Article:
haha yess I just went through that process myself and it's worth adding that every incremental OSX update resets that sketchy little program hack to turn TRIM back off.

    Still worth it though if you know what you're doing ;)
    Reply
  • Samus - Monday, January 07, 2013 - link

    "but you need to download this sketchy looking program from this guys blog to make it work."

    word. true dat, had to do this when I put an Intel X25-M 160GB in my wife's Macbook a few years ago. after about a year it started running crazy slow and fortunately that was just around the time the 3rd party TRIM tool surfaced. works like a charm, but definitely a sketchy solution.

    no more sketchy than jail-breaking an iPhone though. pretty much the only reason I jailbroke my iPod Touch was to disable wifi while its sleeping, because, for some reason, Apple DOESN'T allow that.
    Reply
  • NCM - Monday, January 07, 2013 - link

    I don't see anything "sketchy" about it. A quick trip to the Unix command line enables/disables TRIM in OSX. All the TRIM Enabler utility does is to offer a convenient GUI for that process. It can hardly be said to rise to the level of a hack. The System Profiler correctly shows whether TRIM is enabled or not for either an original or aftermarket SSD.

    It's always dangerous to impute motives to others, and especially so in the case of the typically secretive Apple. Nonetheless I'd guess that Apple, whose customer support is consistently rated well above that of other PC manufacturers, isn't going to endorse something it hasn't tested, and isn't going to test something it doesn't sell. Therefore OSX neither enables TRIM automatically for third party SSDs, nor prevents users from doing so themselves. Sound pretty neutral to me.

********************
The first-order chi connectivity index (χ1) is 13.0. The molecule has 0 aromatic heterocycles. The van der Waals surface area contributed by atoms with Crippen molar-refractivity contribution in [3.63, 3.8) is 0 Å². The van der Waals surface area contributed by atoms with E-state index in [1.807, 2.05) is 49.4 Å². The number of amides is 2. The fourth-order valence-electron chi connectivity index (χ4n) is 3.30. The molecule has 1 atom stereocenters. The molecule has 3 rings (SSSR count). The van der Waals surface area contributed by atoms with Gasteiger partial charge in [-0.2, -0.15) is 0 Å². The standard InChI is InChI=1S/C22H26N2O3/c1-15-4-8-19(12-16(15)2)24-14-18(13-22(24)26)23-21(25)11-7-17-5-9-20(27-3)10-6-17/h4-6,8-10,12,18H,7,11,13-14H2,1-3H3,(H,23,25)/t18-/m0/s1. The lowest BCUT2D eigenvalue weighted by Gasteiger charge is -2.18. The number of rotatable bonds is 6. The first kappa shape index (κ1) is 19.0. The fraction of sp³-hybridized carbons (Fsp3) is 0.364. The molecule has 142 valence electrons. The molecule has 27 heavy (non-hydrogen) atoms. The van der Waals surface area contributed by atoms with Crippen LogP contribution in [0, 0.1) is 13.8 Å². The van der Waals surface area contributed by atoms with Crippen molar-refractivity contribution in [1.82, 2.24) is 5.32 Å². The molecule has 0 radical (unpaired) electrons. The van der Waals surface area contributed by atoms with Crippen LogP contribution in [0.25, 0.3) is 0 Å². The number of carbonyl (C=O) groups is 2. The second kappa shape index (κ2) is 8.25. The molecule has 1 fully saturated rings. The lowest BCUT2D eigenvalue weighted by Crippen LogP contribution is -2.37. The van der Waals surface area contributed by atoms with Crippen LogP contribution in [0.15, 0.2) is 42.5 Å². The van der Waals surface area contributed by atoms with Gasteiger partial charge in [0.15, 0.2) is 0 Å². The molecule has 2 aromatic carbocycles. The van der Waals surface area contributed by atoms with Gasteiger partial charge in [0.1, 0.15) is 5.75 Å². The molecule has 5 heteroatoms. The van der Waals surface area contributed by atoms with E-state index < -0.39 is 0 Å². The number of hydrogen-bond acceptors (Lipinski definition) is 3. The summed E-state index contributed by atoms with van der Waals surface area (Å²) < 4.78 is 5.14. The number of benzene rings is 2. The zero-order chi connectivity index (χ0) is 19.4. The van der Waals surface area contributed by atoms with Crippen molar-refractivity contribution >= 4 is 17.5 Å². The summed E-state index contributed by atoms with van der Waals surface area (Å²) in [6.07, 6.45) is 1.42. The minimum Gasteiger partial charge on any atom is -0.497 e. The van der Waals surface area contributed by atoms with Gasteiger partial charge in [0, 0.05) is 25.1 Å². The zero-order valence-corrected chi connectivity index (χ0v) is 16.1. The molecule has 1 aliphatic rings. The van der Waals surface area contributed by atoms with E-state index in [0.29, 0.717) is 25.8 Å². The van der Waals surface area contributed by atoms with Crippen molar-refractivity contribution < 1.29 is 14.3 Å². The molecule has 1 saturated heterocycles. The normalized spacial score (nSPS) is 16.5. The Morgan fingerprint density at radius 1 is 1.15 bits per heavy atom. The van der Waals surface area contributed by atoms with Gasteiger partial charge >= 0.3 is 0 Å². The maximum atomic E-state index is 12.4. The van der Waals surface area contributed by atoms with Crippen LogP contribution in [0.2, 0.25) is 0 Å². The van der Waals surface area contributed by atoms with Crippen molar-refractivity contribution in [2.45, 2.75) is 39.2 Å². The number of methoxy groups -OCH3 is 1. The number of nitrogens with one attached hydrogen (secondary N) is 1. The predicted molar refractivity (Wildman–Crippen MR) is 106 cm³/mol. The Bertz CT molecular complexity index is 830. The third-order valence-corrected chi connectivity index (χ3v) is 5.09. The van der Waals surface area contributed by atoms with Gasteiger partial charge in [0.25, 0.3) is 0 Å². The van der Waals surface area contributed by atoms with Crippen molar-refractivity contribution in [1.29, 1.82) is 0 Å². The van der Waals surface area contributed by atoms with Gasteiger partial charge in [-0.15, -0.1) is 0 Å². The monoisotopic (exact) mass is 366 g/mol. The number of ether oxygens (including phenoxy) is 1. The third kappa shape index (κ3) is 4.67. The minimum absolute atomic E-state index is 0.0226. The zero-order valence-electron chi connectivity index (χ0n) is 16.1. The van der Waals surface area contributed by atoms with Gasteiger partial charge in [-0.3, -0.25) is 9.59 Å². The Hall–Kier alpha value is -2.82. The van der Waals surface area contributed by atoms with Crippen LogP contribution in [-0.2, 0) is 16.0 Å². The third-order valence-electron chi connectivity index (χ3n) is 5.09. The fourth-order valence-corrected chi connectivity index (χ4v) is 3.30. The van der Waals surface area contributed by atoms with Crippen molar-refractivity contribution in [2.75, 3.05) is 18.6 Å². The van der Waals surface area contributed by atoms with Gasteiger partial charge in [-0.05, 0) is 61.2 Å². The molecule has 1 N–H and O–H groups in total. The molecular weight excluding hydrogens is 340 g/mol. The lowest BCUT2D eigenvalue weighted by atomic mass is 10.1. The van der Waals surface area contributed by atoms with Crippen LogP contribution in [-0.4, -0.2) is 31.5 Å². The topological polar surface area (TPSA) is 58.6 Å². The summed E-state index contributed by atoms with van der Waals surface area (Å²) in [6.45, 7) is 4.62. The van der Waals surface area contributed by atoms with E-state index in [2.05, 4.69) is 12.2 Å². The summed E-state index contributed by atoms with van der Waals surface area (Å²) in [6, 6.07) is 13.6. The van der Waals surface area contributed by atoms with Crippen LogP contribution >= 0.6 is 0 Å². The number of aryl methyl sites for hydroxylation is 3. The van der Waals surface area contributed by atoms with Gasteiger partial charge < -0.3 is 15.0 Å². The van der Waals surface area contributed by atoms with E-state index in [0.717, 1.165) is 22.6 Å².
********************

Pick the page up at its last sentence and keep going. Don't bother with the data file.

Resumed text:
Reply
  • PJCarmody - Tuesday, January 08, 2013 - link

    NCM,

    To your point "isn't going to endorse something it hasn't tested" - Apple is not being asked to endorse the third party options. Not for a moment. So your point is invalid.

    I like your open mind but let's face facts: Apple has a history of crippling third party competitors e.g. for storage.
    Reply
  • gw019 - Monday, September 16, 2013 - link

    "But nobody, OWC or otherwise, is going to say, "oh, yeah, our product supports TRIM, but you need to download this sketchy looking program from this guys blog to make it work. Good luck."

    Well, I am surprised but in fact Plextor did say something similar: http://www.plextoramericas.com/index.php/faq/22-ma...
    Reply
  • Kristian Vättö - Monday, January 07, 2013 - link

    Yeah, that's true. SandForce drives perform well when it comes to consistency and there is no big benefit from more OP (I've tested this with 240GB Intel SSD 335). Reply
  • Samus - Monday, January 07, 2013 - link

    I'm just dying for a mainstream Intel S3700 to hit the consumer corner... Reply